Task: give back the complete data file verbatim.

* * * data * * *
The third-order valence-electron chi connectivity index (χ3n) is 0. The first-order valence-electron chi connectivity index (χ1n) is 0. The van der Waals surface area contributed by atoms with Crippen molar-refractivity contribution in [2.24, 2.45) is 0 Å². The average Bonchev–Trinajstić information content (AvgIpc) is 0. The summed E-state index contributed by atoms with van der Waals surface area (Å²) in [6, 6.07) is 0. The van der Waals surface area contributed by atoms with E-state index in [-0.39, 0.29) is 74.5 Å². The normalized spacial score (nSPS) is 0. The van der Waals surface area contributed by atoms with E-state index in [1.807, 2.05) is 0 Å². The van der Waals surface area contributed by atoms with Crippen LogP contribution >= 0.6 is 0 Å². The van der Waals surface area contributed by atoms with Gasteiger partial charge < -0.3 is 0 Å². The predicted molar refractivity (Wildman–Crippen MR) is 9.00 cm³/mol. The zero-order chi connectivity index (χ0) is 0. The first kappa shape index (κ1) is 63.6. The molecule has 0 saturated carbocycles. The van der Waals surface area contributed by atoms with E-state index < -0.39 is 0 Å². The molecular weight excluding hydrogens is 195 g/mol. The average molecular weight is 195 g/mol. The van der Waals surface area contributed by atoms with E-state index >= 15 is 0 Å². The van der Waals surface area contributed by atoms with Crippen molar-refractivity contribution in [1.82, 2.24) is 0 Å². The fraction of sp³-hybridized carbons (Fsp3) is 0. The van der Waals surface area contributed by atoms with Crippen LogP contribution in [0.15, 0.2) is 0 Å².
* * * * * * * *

The third-order valence-electron chi connectivity index (χ3n) is 0. The first-order valence-electron chi connectivity index (χ1n) is 0. The van der Waals surface area contributed by atoms with Crippen molar-refractivity contribution in [2.24, 2.45) is 0 Å². The average Bonchev–Trinajstić information content (AvgIpc) is 0. The summed E-state index contributed by atoms with van der Waals surface area (Å²) in [6, 6.07) is 0. The van der Waals surface area contributed by atoms with E-state index in [-0.39, 0.29) is 74.5 Å². The normalized spacial score (nSPS) is 0. The van der Waals surface area contributed by atoms with E-state index in [1.807, 2.05) is 0 Å². The van der Waals surface area contributed by atoms with Crippen LogP contribution >= 0.6 is 0 Å². The van der Waals surface area contributed by atoms with Gasteiger partial charge < -0.3 is 0 Å². The predicted molar refractivity (Wildman–Crippen MR) is 9.00 cm³/mol. The zero-order chi connectivity index (χ0) is 0. The first kappa shape index (κ1) is 63.6. The molecule has 0 saturated carbocycles. The van der Waals surface area contributed by atoms with E-state index < -0.39 is 0 Å². The molecular weight excluding hydrogens is 195 g/mol. The average molecular weight is 195 g/mol. The van der Waals surface area contributed by atoms with E-state index >= 15 is 0 Å². The van der Waals surface area contributed by atoms with Crippen molar-refractivity contribution in [1.82, 2.24) is 0 Å². The fraction of sp³-hybridized carbons (Fsp3) is 0. The van der Waals surface area contributed by atoms with Crippen LogP contribution in [0.15, 0.2) is 0 Å².